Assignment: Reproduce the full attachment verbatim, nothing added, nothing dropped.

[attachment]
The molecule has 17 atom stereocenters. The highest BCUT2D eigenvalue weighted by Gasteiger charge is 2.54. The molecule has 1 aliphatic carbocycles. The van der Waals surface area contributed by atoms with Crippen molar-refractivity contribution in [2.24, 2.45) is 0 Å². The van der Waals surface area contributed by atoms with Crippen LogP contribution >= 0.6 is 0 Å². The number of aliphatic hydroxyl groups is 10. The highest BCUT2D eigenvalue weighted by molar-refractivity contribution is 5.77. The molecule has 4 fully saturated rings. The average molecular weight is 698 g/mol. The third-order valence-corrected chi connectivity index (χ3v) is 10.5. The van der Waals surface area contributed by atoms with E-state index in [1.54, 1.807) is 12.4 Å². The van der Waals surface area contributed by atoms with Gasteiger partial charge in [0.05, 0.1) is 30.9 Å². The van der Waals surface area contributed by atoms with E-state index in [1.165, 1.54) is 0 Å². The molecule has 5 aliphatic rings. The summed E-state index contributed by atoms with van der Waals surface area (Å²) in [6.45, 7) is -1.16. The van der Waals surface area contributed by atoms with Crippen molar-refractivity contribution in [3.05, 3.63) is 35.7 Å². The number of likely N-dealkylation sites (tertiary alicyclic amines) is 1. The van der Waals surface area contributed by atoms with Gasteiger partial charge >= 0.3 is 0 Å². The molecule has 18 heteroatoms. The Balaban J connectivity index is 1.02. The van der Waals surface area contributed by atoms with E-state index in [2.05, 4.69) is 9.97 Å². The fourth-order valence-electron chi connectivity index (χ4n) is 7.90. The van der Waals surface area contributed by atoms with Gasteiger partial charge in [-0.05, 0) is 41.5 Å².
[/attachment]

The molecule has 17 atom stereocenters. The highest BCUT2D eigenvalue weighted by Gasteiger charge is 2.54. The molecule has 1 aliphatic carbocycles. The van der Waals surface area contributed by atoms with Crippen molar-refractivity contribution in [2.24, 2.45) is 0 Å². The van der Waals surface area contributed by atoms with Crippen LogP contribution >= 0.6 is 0 Å². The number of aliphatic hydroxyl groups is 10. The highest BCUT2D eigenvalue weighted by molar-refractivity contribution is 5.77. The molecule has 4 fully saturated rings. The average molecular weight is 698 g/mol. The third-order valence-corrected chi connectivity index (χ3v) is 10.5. The van der Waals surface area contributed by atoms with E-state index in [1.54, 1.807) is 12.4 Å². The van der Waals surface area contributed by atoms with Gasteiger partial charge in [0.05, 0.1) is 30.9 Å². The van der Waals surface area contributed by atoms with E-state index in [1.165, 1.54) is 0 Å². The molecule has 5 aliphatic rings. The summed E-state index contributed by atoms with van der Waals surface area (Å²) in [6.45, 7) is -1.16. The van der Waals surface area contributed by atoms with Crippen molar-refractivity contribution in [3.05, 3.63) is 35.7 Å². The number of likely N-dealkylation sites (tertiary alicyclic amines) is 1. The van der Waals surface area contributed by atoms with Gasteiger partial charge >= 0.3 is 0 Å². The molecule has 18 heteroatoms. The Balaban J connectivity index is 1.02. The van der Waals surface area contributed by atoms with E-state index in [2.05, 4.69) is 9.97 Å². The fourth-order valence-electron chi connectivity index (χ4n) is 7.90. The van der Waals surface area contributed by atoms with Gasteiger partial charge in [-0.05, 0) is 41.5 Å².